What to Do in the Rockies November

By Tatroe, Marcia | Sunset, November 2008 | Go to article overview

What to Do in the Rockies November


Tatroe, Marcia, Sunset


Plant now

Pot up houseplants If you have small children, use care when selecting indoor plants. Many are toxic when eaten; others can cause skin irritation. Some of the most common houseplants that are potentially dangerous are aloe, amaryllis, arrowhead plant, azalea, bird of paradise, brugmansia (aka angel's trumpet), calla lily, chenille plant, Cypripedium orchid, croton, crown of thorns, dumb cane, English ivy, asparagus fern, hydrangea, Kaffir lily, kalanchoe, pothos, and Schefflera. Avoid these, or keep them out of kids' reach.

Set out tulips for naturalizing Of the large spring-blooming tulips, Darwin hybrids are the most likely to return in subsequent years. Among these, the most reliable include bright red 'Apeldoorn' and 'Holland's Glory'; canary yellow 'Golden Apeldoorn'; creamy yellow 'Jewel of Spring'; soft apricot 'Daydream'; and rose Ollioules'. Plant in full sun and welldrained soil that dries out in summer. Fertilize annually by foliar feeding in the spring or by spreading pelletized fertilizer on the ground at any time.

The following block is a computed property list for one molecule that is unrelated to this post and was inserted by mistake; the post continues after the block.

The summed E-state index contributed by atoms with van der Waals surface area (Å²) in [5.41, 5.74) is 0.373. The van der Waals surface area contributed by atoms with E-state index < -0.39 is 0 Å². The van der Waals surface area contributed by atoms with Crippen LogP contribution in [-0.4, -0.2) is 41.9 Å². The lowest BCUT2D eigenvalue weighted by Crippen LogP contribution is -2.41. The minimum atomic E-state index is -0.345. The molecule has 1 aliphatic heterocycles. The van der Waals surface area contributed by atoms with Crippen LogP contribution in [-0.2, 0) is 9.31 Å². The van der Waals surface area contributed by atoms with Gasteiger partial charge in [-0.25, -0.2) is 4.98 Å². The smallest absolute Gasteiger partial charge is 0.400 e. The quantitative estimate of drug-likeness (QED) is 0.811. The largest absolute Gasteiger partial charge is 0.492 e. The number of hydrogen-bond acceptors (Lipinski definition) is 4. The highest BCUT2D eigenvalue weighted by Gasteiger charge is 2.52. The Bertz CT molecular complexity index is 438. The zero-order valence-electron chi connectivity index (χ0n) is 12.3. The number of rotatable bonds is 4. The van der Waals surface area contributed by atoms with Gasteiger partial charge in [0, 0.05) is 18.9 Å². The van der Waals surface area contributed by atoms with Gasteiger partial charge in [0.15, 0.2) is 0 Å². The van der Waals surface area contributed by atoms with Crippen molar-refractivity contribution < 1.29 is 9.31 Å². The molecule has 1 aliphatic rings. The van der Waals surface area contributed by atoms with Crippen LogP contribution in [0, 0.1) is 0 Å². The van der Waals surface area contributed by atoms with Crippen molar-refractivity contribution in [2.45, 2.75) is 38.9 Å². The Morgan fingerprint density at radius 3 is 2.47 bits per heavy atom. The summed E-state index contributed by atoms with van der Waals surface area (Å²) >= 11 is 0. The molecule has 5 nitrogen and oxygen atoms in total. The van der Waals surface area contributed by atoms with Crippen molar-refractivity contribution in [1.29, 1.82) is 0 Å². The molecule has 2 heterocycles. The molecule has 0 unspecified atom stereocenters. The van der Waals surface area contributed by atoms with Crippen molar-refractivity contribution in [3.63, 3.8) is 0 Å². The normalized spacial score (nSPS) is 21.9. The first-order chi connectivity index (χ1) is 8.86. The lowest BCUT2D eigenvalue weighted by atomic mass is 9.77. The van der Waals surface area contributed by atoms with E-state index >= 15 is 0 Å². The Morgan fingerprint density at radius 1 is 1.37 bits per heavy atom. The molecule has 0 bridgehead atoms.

Start flowering onions For droughtresistant color next spring and summer, plant ornamental onions (Alllum) before the soil freezes. Some of the best include blue allium (A. caerueum), bright pink and as-big-as-a-basketball A. schufaertii, reddish purple drumsticks, lavender giant allium, pink nodding onion (A. cernuumj, Star of Persia (A. cristophiij, soft pink Turkestan allium, and yellow onion (A. flavum).

Tend your plot

Compost potting soil As you clean out pots for winter storage, dump the used potting soil into a large plastic garbage can (punch a few holes in the bottom so any excess water can drain out). Put the lid on and leave the can outside in an outof-the-way place. Check monthly and add water if the material dries out (if it seems soggy, leave the lid off for a few days). …

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